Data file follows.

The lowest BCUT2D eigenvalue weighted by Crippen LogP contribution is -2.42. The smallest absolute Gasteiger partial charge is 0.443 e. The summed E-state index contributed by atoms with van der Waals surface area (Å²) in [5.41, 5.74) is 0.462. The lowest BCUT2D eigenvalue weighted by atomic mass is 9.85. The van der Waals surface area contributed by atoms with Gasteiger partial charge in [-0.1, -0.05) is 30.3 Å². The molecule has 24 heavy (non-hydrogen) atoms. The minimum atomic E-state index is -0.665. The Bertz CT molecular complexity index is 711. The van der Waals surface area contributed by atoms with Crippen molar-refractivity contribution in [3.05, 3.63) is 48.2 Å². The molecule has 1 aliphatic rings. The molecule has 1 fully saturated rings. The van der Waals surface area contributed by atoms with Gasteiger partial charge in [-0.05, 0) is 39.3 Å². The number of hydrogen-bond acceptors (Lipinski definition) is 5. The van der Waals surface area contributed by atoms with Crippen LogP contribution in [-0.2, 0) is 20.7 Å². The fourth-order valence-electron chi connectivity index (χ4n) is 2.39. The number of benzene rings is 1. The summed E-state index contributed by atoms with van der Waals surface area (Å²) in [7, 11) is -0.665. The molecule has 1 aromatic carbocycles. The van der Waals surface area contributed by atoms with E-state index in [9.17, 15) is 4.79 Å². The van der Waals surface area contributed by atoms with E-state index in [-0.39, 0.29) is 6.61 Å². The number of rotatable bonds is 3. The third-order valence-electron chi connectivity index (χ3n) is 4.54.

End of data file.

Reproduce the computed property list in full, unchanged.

The lowest BCUT2D eigenvalue weighted by Crippen LogP contribution is -2.42. The smallest absolute Gasteiger partial charge is 0.443 e. The summed E-state index contributed by atoms with van der Waals surface area (Å²) in [5.41, 5.74) is 0.462. The lowest BCUT2D eigenvalue weighted by atomic mass is 9.85. The van der Waals surface area contributed by atoms with Gasteiger partial charge in [-0.1, -0.05) is 30.3 Å². The molecule has 24 heavy (non-hydrogen) atoms. The minimum atomic E-state index is -0.665. The Bertz CT molecular complexity index is 711. The van der Waals surface area contributed by atoms with Crippen molar-refractivity contribution in [3.05, 3.63) is 48.2 Å². The molecule has 1 aliphatic rings. The molecule has 1 fully saturated rings. The van der Waals surface area contributed by atoms with Gasteiger partial charge in [-0.05, 0) is 39.3 Å². The number of hydrogen-bond acceptors (Lipinski definition) is 5. The van der Waals surface area contributed by atoms with Crippen LogP contribution in [-0.2, 0) is 20.7 Å². The fourth-order valence-electron chi connectivity index (χ4n) is 2.39. The number of benzene rings is 1. The summed E-state index contributed by atoms with van der Waals surface area (Å²) in [7, 11) is -0.665. The molecule has 1 aromatic carbocycles. The van der Waals surface area contributed by atoms with E-state index in [9.17, 15) is 4.79 Å². The van der Waals surface area contributed by atoms with E-state index in [-0.39, 0.29) is 6.61 Å². The number of rotatable bonds is 3. The third-order valence-electron chi connectivity index (χ3n) is 4.54.